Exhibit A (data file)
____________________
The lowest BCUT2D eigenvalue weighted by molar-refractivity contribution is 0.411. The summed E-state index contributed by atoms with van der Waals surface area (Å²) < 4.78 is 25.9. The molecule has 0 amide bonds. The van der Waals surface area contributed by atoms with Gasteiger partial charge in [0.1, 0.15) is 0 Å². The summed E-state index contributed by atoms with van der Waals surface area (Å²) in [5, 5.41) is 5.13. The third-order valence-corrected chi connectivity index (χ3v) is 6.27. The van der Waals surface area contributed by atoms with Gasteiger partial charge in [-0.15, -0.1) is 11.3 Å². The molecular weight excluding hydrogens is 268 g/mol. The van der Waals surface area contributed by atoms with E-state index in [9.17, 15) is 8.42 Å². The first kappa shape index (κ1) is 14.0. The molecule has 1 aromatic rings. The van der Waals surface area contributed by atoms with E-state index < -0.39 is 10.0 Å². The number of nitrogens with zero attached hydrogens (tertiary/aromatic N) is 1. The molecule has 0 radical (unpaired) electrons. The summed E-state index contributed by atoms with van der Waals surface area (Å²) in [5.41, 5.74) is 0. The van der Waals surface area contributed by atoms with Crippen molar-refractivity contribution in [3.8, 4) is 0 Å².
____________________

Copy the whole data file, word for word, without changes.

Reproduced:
The lowest BCUT2D eigenvalue weighted by molar-refractivity contribution is 0.411. The summed E-state index contributed by atoms with van der Waals surface area (Å²) < 4.78 is 25.9. The molecule has 0 amide bonds. The van der Waals surface area contributed by atoms with Gasteiger partial charge in [0.1, 0.15) is 0 Å². The summed E-state index contributed by atoms with van der Waals surface area (Å²) in [5, 5.41) is 5.13. The third-order valence-corrected chi connectivity index (χ3v) is 6.27. The van der Waals surface area contributed by atoms with Gasteiger partial charge in [-0.15, -0.1) is 11.3 Å². The molecular weight excluding hydrogens is 268 g/mol. The van der Waals surface area contributed by atoms with E-state index in [9.17, 15) is 8.42 Å². The first kappa shape index (κ1) is 14.0. The molecule has 1 aromatic rings. The van der Waals surface area contributed by atoms with E-state index < -0.39 is 10.0 Å². The number of nitrogens with zero attached hydrogens (tertiary/aromatic N) is 1. The molecule has 0 radical (unpaired) electrons. The summed E-state index contributed by atoms with van der Waals surface area (Å²) in [5.41, 5.74) is 0. The van der Waals surface area contributed by atoms with Crippen molar-refractivity contribution in [3.8, 4) is 0 Å².